It also made her want more ("I wasn't ready to give up being a student!"), so with her bachelor's degree in hand, she applied to MIT , to the school's Computer Science and Artificial Intelligence Laboratory. There she designed hardware. She liked it, but again, those feelings of something not quite being right started to sink in. With permission from her adviser, she decided to take a year break. She flew back to Canada, to Vancouver, where her husband was. After five days, she says she "freaked out." There was no way she could spend a year doing nothing. So, a week before classes started at UBC, her old stomping grounds, she showed up at the school of education with fingers crossed. Luckily, students with math and computer science backgrounds were scarce but in demand, so she got in.
"I fell in love with education and learning research," she says. She went on to finish a master's in curriculum studies but then got itchy again. She missed the building and technology side of learning. Playing around on the computer one day, she finally found a way to tie all of the pieces together: Go back to MIT , this time to the Media Lab.
"I was nervous," she says. "When I went to MIT the first time, I had heard about the lab. I thought of it as that weird place where weird people did weird stuff. Then I realized, I'm a weird person who wants to do weird stuff. I fell in love with Mitch, my colleagues, and the lab, and I thought, finally, this is it."
Brennan jokes that maybe Resnick picks his students that way. "We're all from meandering paths," she says. "Weird, intellectual misfits."
Resnick may think that, but he says that one of the reasons Brennan really fit at the lab has more to do with how she easily cuts across boundaries, being equally at ease designing a user interface as she is with running a hands-on workshop for teenagers or organizing a professional development seminar for educators. A positive outcome, perhaps, of her meandering path.
"When I first met Karen, I knew that she was the perfect fit. She brought together a great range of interests and expertise — degrees in both education and computer science," Resnick says, "an ability to think both creatively and analytically, and a passion for learning new things combined with a commitment to helping others learn new things."
Chung says, "Her generosity, especially towards her students," really stood out when she was interning for Brennan at the Media Lab. "She cares so much about them and their learning."
Brennan is quick to deflect the credit, giving it back to the students themselves, especially the many students from the Technology, Innovation, and Education Program who, like Chung, interned at the Media Lab.
"There's a magic with HGSE master's students that I haven't encountered anywhere else," she says. Moving the ScratchEd project from MIT to Harvard, she adds, "wouldn't have been possible without them."
Back in class, the last break for the day is ending. Brennan turns down the music, "Sweet Dreams" by the Eurythmics, just as Donovan, a student who had been sitting in the front row, lets out a huge "Woooh!" as he pumps his fist in the air. It's loud and another unexpected moment in a graduate class at Harvard, but it is also fitting for the energy level that has been maintained by everyone in the room.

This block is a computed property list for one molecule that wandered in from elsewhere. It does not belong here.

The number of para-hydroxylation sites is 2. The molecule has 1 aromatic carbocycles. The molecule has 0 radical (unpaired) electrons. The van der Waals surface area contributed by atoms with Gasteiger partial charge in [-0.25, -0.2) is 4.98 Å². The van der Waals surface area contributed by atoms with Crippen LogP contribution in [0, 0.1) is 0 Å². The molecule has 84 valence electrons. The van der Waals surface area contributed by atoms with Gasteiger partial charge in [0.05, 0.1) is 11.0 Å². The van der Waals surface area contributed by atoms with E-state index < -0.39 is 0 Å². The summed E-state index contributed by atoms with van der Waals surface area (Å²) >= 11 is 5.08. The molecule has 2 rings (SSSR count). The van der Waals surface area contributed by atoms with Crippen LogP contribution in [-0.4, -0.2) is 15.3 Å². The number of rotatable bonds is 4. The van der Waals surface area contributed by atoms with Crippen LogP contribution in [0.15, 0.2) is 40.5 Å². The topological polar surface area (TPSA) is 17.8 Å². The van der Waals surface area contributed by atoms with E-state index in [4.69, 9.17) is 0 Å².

It could be the refueling of doughnuts and coffee. "Karen is a big believer in making sure people are well fed," Chung says, "especially when they're working on creative projects."
It could be the fact that students don't feel the heavy pressure to perform: Brennan doesn't grade papers and projects along the way, including the demo Scratch projects they created the week before. She says she wants students to have the freedom to try new things and take intellectual risks. It seems to be working. During class, when the students talk about what went right and what didn't with their Scratch demos, one student says she would have been less willing to explore if there had been a grade on the line. Another says the range of projects would have been less diverse if students started to think, What will get me an A? "I also would have lost the excitement," she says.
In this way, Chung says Brennan gives her students the opportunity to take control of their learning. "As she said to this year's T-550 cohort: 'Be bold. Be crazy. Surprise yourself. What do you have to lose? Nothing really, except, of course, sleep.'"
Brennan adds, "I say to students, imagine that the only limitation is you." In an era of school budget and time constraints, this sense of empowerment is necessary when students go out into the real world and try to use Scratch or their own creative Scratch-like projects to change learning, Brennan says.
"The work of designers is to move from the actual to the aspirational. You need to be moving toward the aspirational. You may be moving just a little, but you need to be moving," she says. "There's also power in numbers. The more people embrace the idea that this type of learning matters in school, the more people who think there can be an alternative, the better chance there is that change will happen in schools."
Favorite composer: Bach
Favorite piano player that might surprise her students: Glenn Gould. And not just because he was Canadian, a hypochondriac, and preoccupied by technology. I really think that no one performed Bach better!
Guilty pleasure: Watching teen drama television shows
Addiction: Books, although I try to avoid paper
Favorite doughnut flavor: Chocolate frosted, but I’m vegan, so I didn’t actually eat any doughnuts this semester.